• Rash
  • Headache
  • Liver toxicity

These side effects often resolve themselves within a few weeks of beginning treatment. Your doctor may prescribe the following NNRTIs:

Protease Inhibitors

Once HIV enters the body, the virus’s main goal is to replicate as much as possible. HIV cannot reproduce itself and must infect T cells to spread the virus throughout the body. Protease is one of the essential enzymes that assist in HIV replication. If you take a protease inhibitor drug, it prevents protease from allowing the virus to multiply and interrupts the HIV life cycle. You may be prescribed the following protease inhibitors:

In general, these drugs are often used in combination with drugs like ritonavir or cobicistat. Protease inhibitors may cause a few side effects like changes in how foods taste, fat distribution, and insulin resistance. If you take over-the-counter drugs, herbs, and supplements, you may experience an interaction with protease inhibitors. You may want to tell your doctor if you use any of these products.

Integrase Inhibitors

Once HIV is in the body, it makes an enzyme called integrase. This enzyme takes over T cells and copies itself, proliferating HIV throughout the bloodstream. The use of integrase inhibitors makes it so that the virus cannot create integrase, preventing its replication. Patients may use other HIV medications with this drug to keep HIV under control. Isentress (raltegravir) is one common integrase inhibitor that is commonly used.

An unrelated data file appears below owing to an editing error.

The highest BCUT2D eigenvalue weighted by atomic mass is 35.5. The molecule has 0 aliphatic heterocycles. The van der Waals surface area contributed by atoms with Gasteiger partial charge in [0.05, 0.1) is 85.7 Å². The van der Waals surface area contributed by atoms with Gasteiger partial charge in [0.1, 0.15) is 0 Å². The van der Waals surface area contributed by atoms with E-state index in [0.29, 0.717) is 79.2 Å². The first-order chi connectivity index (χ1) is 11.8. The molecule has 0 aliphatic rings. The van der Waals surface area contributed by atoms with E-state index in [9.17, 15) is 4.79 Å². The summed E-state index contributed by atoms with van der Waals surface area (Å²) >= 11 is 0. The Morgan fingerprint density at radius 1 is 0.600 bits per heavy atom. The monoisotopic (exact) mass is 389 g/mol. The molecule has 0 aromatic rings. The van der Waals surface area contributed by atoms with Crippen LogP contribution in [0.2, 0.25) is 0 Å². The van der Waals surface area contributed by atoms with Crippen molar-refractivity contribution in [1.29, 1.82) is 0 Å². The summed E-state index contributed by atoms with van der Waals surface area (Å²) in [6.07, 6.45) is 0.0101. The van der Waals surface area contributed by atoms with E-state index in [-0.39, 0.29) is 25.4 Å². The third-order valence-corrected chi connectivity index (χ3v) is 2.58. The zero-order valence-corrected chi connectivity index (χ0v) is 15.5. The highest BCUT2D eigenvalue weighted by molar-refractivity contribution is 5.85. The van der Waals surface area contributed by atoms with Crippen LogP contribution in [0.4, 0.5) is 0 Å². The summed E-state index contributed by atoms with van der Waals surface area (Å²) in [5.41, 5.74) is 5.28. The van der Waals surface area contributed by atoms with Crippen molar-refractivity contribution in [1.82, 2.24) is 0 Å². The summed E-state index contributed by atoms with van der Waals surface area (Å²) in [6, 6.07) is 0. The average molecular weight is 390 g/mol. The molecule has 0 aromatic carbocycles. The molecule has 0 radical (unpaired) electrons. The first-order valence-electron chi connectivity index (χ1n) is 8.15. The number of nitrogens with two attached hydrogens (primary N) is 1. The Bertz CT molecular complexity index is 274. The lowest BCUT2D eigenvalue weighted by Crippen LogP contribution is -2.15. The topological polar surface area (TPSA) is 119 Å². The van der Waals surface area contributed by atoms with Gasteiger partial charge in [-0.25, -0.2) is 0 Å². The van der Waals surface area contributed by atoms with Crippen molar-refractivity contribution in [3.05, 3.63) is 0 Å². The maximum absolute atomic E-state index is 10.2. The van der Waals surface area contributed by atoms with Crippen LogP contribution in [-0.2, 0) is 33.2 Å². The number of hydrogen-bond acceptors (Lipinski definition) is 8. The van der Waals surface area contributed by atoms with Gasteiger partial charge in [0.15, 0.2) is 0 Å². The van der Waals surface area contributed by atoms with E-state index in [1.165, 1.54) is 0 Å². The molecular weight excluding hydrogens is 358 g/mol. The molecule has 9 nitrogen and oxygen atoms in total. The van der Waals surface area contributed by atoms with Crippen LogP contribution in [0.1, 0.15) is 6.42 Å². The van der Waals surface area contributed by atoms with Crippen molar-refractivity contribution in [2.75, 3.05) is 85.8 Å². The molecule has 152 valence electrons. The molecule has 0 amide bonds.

someone handling several blood samples

This type of drug is often used as one of the first medications a newly diagnosed HIV patient will take. These drugs often have fewer side effects than other drugs, but you may experience:

  • Dizziness
  • Headache
  • Insomnia
  • Nausea
  • Fatigue

Combination HIV Medications

Combination medications implement several antiretroviral drugs in a patient’s HIV treatment. The combination method is most often used for those who have never taken HIV drugs before. Typically, a combination drug plan includes drugs from different drug classes. Protease and integrase inhibitors are often involved in a combination HIV treatment. These drugs include:

  • Epzicom (abacavir/lamivudine)
  • Trizivir (abacavir/lamivudine/zidovudine)
  • Atripla (efavirenz/emtricitabine/tenofovir)
  • Genvoya(elvitegravir/cobicistat/emtricitabine/tenofovir)
  • Stribild (elvitegravir/cobicistat/emtricitabine/tenofovir)
  • Truvada (emtricitabine/tenofovir)
  • Combivir (lamivudine/zidovudine)
  • Kaletra (lopinavir/ritonavir)

Treating HIV can be a long process, and you may need to try several different types of antiretroviral drugs to prevent HIV from replicating in your system. Those with HIV can live a long and healthy life with the proper medication, so talk to your doctor to discuss the best medications for you.